After reigning supreme on Saturday Night Live for seven years, Kristen Wiig made her voice in film loudly and rightly known in 2011 with Bridesmaids, which she starred in and cowrote with Annie Mumolo. Punching giant cookies, wooing Irish cops and forcing her friends to defecate in sinks at bridal salons set her up as an invaluable asset to a host of comedies and dramedies in the years since, like Friends with Kids, The Secret Life of Walter Mitty and Girl Most Likely. Meanwhile, Bill Hader, probably one of the greatest talents from the SNL stage, has always had a healthy career as a bit player in comedies. While he hasn’t had a vehicle like Bridesmaids yet to largely showcase his worth, he’s been the supportive wing man, henchman, insert-assistant-title-here, delivering the best lines and effectively stealing the show in everything from Superbad to The To Do List. But his side-character status might be changing to leading man now that he’s teamed up with his former TV costar. (This is what I’ve been waiting for since watching Hader burst into tears during Wiig’s “Ruby Tuesday” sendoff from SNL in May 2012. When Hader cries, I cry.) The duo plays siblings in Craig Johnson‘s The Skeleton Twins, a dramedy that puts less focus on their wacky and slapstick energy and more on subdued and quiet humor. But that doesn’t mean things can’t be as weird as always. The first trailer for the film shows the estranged brother and sister reuniting after 10 years of not talking or seeing […]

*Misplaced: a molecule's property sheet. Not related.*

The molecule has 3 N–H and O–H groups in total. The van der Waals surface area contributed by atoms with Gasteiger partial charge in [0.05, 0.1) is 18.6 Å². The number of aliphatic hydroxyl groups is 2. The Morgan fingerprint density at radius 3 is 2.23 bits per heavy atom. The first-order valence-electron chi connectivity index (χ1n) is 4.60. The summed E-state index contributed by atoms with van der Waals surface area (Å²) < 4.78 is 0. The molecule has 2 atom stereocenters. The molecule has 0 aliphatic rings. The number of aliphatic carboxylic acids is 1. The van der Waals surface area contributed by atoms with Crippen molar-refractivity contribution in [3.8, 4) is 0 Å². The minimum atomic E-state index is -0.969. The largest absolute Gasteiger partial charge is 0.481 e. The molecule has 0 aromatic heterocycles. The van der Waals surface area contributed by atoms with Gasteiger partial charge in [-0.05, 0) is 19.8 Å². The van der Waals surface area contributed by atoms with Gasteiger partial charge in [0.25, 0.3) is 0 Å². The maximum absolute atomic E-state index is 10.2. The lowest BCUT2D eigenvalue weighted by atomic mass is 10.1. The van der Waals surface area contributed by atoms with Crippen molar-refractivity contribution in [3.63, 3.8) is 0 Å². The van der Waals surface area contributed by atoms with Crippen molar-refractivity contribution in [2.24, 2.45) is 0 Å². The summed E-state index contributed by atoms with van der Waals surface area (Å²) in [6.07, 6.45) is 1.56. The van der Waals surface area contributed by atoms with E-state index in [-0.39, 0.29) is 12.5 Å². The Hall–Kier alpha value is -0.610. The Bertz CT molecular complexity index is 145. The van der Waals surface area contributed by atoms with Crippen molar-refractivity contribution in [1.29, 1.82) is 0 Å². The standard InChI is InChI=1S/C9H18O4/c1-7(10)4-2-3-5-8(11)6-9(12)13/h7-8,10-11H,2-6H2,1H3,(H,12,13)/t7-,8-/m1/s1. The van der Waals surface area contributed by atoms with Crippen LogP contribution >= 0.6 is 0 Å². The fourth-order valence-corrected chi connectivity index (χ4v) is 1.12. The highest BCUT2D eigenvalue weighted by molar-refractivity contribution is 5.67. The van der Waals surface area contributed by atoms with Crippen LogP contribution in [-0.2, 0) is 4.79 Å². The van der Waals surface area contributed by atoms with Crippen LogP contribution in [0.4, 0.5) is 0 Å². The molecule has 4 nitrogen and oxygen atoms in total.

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laggies

There’s no science when it comes to picking the big winners at a film festival before the first film strip unfurls (or someone hits play on a digital file, as is most often the case these days), no proven method to the madness, no guaranteed formula to finding the best of the best. It’s a gamble every single time, and that’s precisely where much of the joy in attending a film festival comes from. That discovery, maddening as it may seem. This year’s Sundance Film Festival is predictably stuffed with all manner of films and talents – from the star-studded to the utterly up-and-coming – and while it’s certainly easy to pick out pictures that “sound” like they might be good or at least feature “bankable” talent, there are always a few sleepers that sneak in and captivate an unsuspecting audience. That all said, we here at Film School Rejects have attempted to apply our expertise and our personal interests to this year’s festival in order to pick out a handful of films that just might be the best of the fest, but that are at least guaranteed to send us running into a theater to see them once the festival kicks up. It’s time for Sundance! And it’s time for films! It’s even time for anticipation! And now it’s time for some anticipated Sundance films!

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Garrett Hedlund

What is Casting Couch? It’s the casting news roundup that was compiled today with the help of Daft Punk musical accompaniment. You may not remember much about TRON: Legacy’s story, because other than its glowing lights and its pumping soundtrack, that 2010 sequel to Disney’s cult classic TRON was pretty dull. So, let’s refresh your memory. The movie starred Garrett Hedlund as the son of Jeff Bridges’ character from the first film. He went into the computer world, found his dad, and then there was a big battle. Remember all this? Good, because Next Movie just confirmed that Hedlund will be back for whatever TRON 3 ends up being called. Disney apparently started getting a script together for a third film just last week. This, of course, means that we’ll all now be keeping our eyes open for the real news regarding this new sequel: whether or not Daft Punk is coming back to do another soundtrack.

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published: 11.21.2014
D
published: 11.21.2014
B+
published: 11.19.2014
C+
published: 11.19.2014
B-, C